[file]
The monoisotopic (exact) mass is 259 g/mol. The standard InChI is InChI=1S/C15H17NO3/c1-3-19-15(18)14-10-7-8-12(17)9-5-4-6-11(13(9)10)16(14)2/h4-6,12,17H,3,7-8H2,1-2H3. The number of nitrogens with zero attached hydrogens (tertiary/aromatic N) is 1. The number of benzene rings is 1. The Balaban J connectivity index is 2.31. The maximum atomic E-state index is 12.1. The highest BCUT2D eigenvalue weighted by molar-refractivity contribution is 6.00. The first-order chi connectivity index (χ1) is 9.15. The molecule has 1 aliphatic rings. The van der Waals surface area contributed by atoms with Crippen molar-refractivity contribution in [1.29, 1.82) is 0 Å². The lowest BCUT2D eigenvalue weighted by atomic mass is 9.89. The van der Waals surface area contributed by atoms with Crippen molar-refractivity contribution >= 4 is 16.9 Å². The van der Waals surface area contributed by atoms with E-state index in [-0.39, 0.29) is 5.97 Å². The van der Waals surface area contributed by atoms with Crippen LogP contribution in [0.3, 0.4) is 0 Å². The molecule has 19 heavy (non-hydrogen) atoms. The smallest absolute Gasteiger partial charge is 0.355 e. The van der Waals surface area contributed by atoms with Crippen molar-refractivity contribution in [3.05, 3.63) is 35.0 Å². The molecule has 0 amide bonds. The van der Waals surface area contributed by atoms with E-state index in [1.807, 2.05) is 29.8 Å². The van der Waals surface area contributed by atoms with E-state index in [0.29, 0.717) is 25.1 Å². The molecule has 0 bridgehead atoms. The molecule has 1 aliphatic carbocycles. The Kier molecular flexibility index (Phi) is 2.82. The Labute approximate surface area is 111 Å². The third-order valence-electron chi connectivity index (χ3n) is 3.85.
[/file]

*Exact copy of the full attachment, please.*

The monoisotopic (exact) mass is 259 g/mol. The standard InChI is InChI=1S/C15H17NO3/c1-3-19-15(18)14-10-7-8-12(17)9-5-4-6-11(13(9)10)16(14)2/h4-6,12,17H,3,7-8H2,1-2H3. The number of nitrogens with zero attached hydrogens (tertiary/aromatic N) is 1. The number of benzene rings is 1. The Balaban J connectivity index is 2.31. The maximum atomic E-state index is 12.1. The highest BCUT2D eigenvalue weighted by molar-refractivity contribution is 6.00. The first-order chi connectivity index (χ1) is 9.15. The molecule has 1 aliphatic rings. The van der Waals surface area contributed by atoms with Crippen molar-refractivity contribution in [1.29, 1.82) is 0 Å². The lowest BCUT2D eigenvalue weighted by atomic mass is 9.89. The van der Waals surface area contributed by atoms with Crippen molar-refractivity contribution >= 4 is 16.9 Å². The van der Waals surface area contributed by atoms with E-state index in [-0.39, 0.29) is 5.97 Å². The van der Waals surface area contributed by atoms with Crippen LogP contribution in [0.3, 0.4) is 0 Å². The molecule has 19 heavy (non-hydrogen) atoms. The smallest absolute Gasteiger partial charge is 0.355 e. The van der Waals surface area contributed by atoms with Crippen molar-refractivity contribution in [3.05, 3.63) is 35.0 Å². The molecule has 0 amide bonds. The van der Waals surface area contributed by atoms with E-state index in [1.807, 2.05) is 29.8 Å². The van der Waals surface area contributed by atoms with E-state index in [0.29, 0.717) is 25.1 Å². The molecule has 0 bridgehead atoms. The molecule has 1 aliphatic carbocycles. The Kier molecular flexibility index (Phi) is 2.82. The Labute approximate surface area is 111 Å². The third-order valence-electron chi connectivity index (χ3n) is 3.85.